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Vol. 72/No. 51      December 29, 2008

Workers in Chicago celebrate sit-in victory
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CHICAGO—“Workers are tired of being lied to and mistreated. They tried to throw us out of work with no money, no health insurance, and no job. And we said no,” said Armando Robles, president of United Electrical Workers Local 1110, speaking to a victory party here on December 15.

The unionists were celebrating the success of the six-day sit-in by more than 200 workers laid off at the Republic Windows and Doors plant the previous week. They were demanding 60 days’ pay and medical benefits following the closing of the plant on December 5. They won their demands December 10 in a $1.75 million settlement that includes eight weeks’ pay, vacation pay, and a two-month extension of health insurance.

The gathering of several hundred workers and supporters was held at the Teamsters Local 705 auditorium. They were addressed by officials of the American Federation of State, County and Municipal Employees; Operating Engineers; United Auto Workers; Teamsters union; UNITE HERE; and Service Employees International Union. Also speaking were representatives of the Interfaith Committee on Worker Issues and the Jewish Council on Urban Affairs.

“Our victory is no longer just for workers at Republic Windows, but for all workers around the world,” Robles said.

Ricardo Cáceres, a worker with 15 years in the plant, said his uncle, an electrician in Honduras, called after seeing him in the factory on CNN. “My uncle is union, and he said our fight has opened the door for workers everywhere, giving them confidence.”

The day before, another celebration was held at Our Lady of Guadalupe Mission in the heavily Mexican neighborhood of La Villita (Little Village). Several Republic workers took turns speaking to the assembled crowd there.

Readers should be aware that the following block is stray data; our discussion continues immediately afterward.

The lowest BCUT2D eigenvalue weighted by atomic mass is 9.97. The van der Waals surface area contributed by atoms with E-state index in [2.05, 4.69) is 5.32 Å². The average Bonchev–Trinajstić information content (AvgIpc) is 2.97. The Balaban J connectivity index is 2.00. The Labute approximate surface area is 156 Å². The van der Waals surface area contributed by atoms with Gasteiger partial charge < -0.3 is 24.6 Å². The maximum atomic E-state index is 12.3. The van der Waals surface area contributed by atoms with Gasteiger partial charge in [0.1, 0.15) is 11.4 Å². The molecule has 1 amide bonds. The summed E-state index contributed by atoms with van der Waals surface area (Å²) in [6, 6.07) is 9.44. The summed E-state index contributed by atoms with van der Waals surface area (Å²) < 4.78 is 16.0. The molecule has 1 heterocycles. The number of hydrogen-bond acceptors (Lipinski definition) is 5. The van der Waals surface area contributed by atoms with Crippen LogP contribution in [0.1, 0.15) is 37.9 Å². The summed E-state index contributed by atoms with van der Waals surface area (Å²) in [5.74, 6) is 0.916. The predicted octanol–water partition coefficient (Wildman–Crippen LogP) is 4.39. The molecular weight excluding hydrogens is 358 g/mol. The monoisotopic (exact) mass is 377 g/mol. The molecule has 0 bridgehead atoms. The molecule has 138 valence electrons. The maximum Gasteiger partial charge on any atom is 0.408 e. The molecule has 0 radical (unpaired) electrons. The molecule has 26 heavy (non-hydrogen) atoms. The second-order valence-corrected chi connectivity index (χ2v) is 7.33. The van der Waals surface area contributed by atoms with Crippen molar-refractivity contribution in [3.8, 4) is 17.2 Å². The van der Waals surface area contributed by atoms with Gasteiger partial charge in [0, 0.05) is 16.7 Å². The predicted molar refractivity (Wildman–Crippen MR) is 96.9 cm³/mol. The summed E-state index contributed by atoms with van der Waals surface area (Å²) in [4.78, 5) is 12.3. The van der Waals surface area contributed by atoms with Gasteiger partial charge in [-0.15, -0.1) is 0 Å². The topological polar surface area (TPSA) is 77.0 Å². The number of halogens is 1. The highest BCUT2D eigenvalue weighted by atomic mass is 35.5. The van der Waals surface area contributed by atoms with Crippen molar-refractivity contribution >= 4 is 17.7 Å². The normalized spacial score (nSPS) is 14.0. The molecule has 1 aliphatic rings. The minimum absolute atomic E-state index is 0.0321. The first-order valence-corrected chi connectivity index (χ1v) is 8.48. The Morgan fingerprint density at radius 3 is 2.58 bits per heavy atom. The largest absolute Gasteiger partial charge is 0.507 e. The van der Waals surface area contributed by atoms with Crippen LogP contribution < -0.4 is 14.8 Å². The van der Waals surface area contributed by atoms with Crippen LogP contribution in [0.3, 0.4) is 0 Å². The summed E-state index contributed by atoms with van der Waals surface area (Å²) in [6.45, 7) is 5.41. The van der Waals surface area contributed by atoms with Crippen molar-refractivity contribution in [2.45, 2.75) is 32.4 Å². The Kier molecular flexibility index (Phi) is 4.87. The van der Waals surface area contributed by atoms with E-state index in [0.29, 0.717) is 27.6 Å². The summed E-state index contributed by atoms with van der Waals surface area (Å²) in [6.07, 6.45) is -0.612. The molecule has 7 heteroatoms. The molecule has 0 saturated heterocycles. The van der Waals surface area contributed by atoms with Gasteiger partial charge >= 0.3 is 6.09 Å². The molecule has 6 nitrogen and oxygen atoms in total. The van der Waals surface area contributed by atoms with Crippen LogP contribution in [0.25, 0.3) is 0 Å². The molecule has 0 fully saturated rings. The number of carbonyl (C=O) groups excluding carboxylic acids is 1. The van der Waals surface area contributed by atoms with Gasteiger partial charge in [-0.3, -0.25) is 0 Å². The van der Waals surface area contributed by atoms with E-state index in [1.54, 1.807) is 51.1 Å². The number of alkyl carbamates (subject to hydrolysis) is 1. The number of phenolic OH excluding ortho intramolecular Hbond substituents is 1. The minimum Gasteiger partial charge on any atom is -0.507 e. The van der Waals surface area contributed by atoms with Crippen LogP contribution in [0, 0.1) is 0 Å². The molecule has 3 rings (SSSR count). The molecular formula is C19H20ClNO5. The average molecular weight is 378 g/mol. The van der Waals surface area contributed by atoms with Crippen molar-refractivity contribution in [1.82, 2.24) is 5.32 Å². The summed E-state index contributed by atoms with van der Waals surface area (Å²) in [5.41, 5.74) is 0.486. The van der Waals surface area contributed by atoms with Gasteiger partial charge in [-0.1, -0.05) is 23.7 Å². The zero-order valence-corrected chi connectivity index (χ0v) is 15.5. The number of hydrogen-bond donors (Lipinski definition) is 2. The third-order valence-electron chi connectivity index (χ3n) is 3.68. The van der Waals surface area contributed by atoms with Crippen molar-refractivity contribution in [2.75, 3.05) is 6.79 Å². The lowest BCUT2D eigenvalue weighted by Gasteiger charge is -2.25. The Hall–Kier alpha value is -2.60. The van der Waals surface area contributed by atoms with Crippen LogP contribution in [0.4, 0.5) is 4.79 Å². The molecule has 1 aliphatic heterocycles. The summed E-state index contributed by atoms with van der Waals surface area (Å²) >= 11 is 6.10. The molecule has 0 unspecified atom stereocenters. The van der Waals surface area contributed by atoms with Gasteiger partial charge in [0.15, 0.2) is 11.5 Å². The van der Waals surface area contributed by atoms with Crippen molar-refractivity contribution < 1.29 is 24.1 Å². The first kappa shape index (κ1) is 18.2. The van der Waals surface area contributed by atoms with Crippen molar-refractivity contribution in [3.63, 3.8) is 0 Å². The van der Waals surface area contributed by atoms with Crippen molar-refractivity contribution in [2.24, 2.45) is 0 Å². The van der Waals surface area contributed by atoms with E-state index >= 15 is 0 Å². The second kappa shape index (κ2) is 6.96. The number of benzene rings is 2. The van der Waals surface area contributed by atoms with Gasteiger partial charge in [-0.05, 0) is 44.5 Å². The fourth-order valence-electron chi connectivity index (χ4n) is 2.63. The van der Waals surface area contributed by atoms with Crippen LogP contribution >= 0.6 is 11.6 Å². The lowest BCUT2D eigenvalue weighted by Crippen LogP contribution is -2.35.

Raúl Flores said, “We won because we were Latino immigrants, whites, and Blacks, and we were united. When we started our fight we didn’t know how much support we would get from people we didn’t even know.”

Both events drew participation by other workers who face similar situations such as plant shutdowns and layoffs. Víctor Ojeda said he was laid off by Olmarc Packaging Company when it closed in August. He noted that workers there, who received no compensation when the company declared bankruptcy, have decided to organize a meeting to see what they can do to fight for what they are owed.

Five laid-off workers from the Heinemann’s bakery attended the event at the Teamsters hall. They have been entangled in legal litigations since 2005 to win benefits under the Worker Adjustment and Retraining Notification Act, under which companies have to give workers 60 days’ warning of plant closures. “We came to support and learn from the fight of the Republic Window workers,” said Martín Quiroz.

Melvin Maclin, one of the United Electrical Workers (UE) Local 1110 members who participated in the sit-in, said in an interview, “We really wanted to keep this out of the courts. It would have been years until we saw anything. But the truth is it was already in the court of public opinion, and that’s why we won.”

Workers at Republic Windows had been involved in a series of fights prior to the sit-in. Vicente Rangel, a shop steward, described how they went on strike several years ago. “We lost that strike because the union told us to go back to work,” he said. “After that we decided to decertify that union and get a better union.”

Rangel said workers had also marched in the May Day mobilizations for legalization of immigrants in 2006, 2007, and 2008. “We told the company to give us the day off, because we weren’t going to come to work anyway,” he said. That too, he added, was part of making the union stronger.

UE international representative Mark Meinster said the plan for the sit-in came from workers in the plant. “Republic workers aren’t that different from workers anywhere. The difference is they stood up. They organized this fight.”

Ron Bender, an African American worker with 14 years at Republic Windows, said, “This was an important victory because for so long, working people would just lie down and take things without a fight. We took a step forward for all working men and women in this country.”

Alyson Kennedy contributed to this article.
Related articles:
More unemployed workers excluded from jobless benefits
After 15-year struggle at N. Carolina plant: Meat packers win union at Smithfield
Long Island cops cover up anti-immigrant attacks
300 protest thug killing of Ecuadoran in N.Y.  
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